Taking It with You

When bushfires threaten rural communities, and residents are urged to abandon their houses in the face of danger, many people find themselves in the unenviable position of having to decide which of their possessions to abandon.

You can’t take everything with you on an escape down the mountain; if it won’t fit in the back seat of the car, you’re probably going to have to leave it to the vagaries of fate and the mercies of the firefighters. Some people load up their family photo albums and copies of their insurance certificates; others chose to leave their paperwork behind, and concentrate on cramming their pets and livestock into the back of the van.

It’s an invidious situation to be in. What would you reach for first in the panic?

It’s an invidious situation to be in. What would you reach for first in the panic? The choices you make as the firestorm heads your way say a lot about you as an individual. They demonstrate the relative importance you allocate to your material possessions compared to mementos of the past. And, while it’s purely a reflection of personal priorities, this may be the truest test of value you may ever face.

Mementos from a Previous Life

The mourners at a funeral I recently conducted wrote a moving eulogy for their mother. I was stirred by their description of how the only heirlooms she brought with her on the long journey from the “old country” to her new home in Australia were her mother’s Shabbat candlesticks. Battered and bent though they may have been, they represented her spiritual connection with her past, and now duly take pride of place as her legacy for her children.

By packing the leichter and leaving more valuable possessions behind, she was making a value judgment for the ages: demonstrating that Judaism was not just an abandonable relic of Europe, but was to be a vital component of her new home.

This demonstration of intent mirrors a similar decision made by our forefather Jacob. As he and his family descended from Canaan to Egypt, Jacob brought cedar saplings, native to Israel, with him, and then subsequently replanted them in Egypt. Generations later, as his descendants readied themselves to finally flee from Egyptian slavery, they cut down those now mature trees and carried the wood with them on their travels through the desert. These giant planks were eventually fashioned into the walls of the Mishkan, the traveling Tabernacle for G‑dly worship.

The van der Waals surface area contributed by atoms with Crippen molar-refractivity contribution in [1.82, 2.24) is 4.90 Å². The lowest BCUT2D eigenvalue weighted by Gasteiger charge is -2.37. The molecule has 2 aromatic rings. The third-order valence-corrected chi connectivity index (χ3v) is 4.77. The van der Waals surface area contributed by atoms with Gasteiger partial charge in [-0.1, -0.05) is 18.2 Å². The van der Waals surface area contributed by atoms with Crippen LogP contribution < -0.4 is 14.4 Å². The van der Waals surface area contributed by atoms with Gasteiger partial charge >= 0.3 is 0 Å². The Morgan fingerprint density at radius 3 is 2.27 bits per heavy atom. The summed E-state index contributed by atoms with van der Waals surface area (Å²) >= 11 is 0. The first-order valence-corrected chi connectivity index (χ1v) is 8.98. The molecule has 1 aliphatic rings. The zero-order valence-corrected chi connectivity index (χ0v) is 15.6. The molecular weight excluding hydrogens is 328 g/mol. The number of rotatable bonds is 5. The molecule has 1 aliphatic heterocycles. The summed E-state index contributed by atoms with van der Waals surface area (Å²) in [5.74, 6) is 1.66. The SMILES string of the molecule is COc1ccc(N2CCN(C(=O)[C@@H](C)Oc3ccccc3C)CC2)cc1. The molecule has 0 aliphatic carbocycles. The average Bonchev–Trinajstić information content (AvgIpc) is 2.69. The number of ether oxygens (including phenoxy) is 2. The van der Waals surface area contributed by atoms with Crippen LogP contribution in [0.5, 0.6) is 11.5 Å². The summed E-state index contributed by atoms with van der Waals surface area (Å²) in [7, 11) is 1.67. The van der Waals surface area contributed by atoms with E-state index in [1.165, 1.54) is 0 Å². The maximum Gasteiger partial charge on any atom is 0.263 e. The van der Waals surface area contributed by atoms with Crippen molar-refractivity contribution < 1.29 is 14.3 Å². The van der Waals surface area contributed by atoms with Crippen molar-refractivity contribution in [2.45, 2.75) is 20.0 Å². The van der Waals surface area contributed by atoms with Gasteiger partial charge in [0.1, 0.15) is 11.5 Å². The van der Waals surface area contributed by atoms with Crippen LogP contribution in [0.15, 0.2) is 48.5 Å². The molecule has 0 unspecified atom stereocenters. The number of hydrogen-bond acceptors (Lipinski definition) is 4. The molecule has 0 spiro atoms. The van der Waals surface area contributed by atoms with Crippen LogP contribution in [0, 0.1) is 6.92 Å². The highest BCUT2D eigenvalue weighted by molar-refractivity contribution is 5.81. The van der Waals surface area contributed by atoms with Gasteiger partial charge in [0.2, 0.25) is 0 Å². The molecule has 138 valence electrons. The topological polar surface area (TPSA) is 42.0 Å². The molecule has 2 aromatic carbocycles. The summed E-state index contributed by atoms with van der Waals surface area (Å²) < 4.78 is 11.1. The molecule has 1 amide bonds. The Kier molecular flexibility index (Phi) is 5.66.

There is a danger that we may mistakenly leave Judaism behind in exchange for a carload of worthless junk.

It may seem an incredibly complicated way of procuring the necessary lumber. Yet Jacob’s intention was clear: seeing the trees and remembering the promise of redemption that they represented would bolster the spirits of his descendants through even the darkest moments, and encourage them to look forward with hope to a better future.

Furthermore, by bringing specimens from Israel, Jacob was bridging the gap between the generations, and ensuring that no matter how far his children would sink into the bitterness and despair of slavery, they would always have a visceral link with their past to cling to, and a promise of future consolation with which to inspire themselves.

There are inevitable moments in life where we must take stock of our valuables, and decide for ourselves what to hold close and what we can safely abandon. As the fires of assimilation threaten, and the harsh winds of history blow towards us, there is a danger that we may mistakenly leave Judaism behind in exchange for a carload of worthless junk. However, by planning ahead during the periods of relative calm, and assessing the value of our real assets in advance, we ensure our personal safety and ensure our legacy for future generations.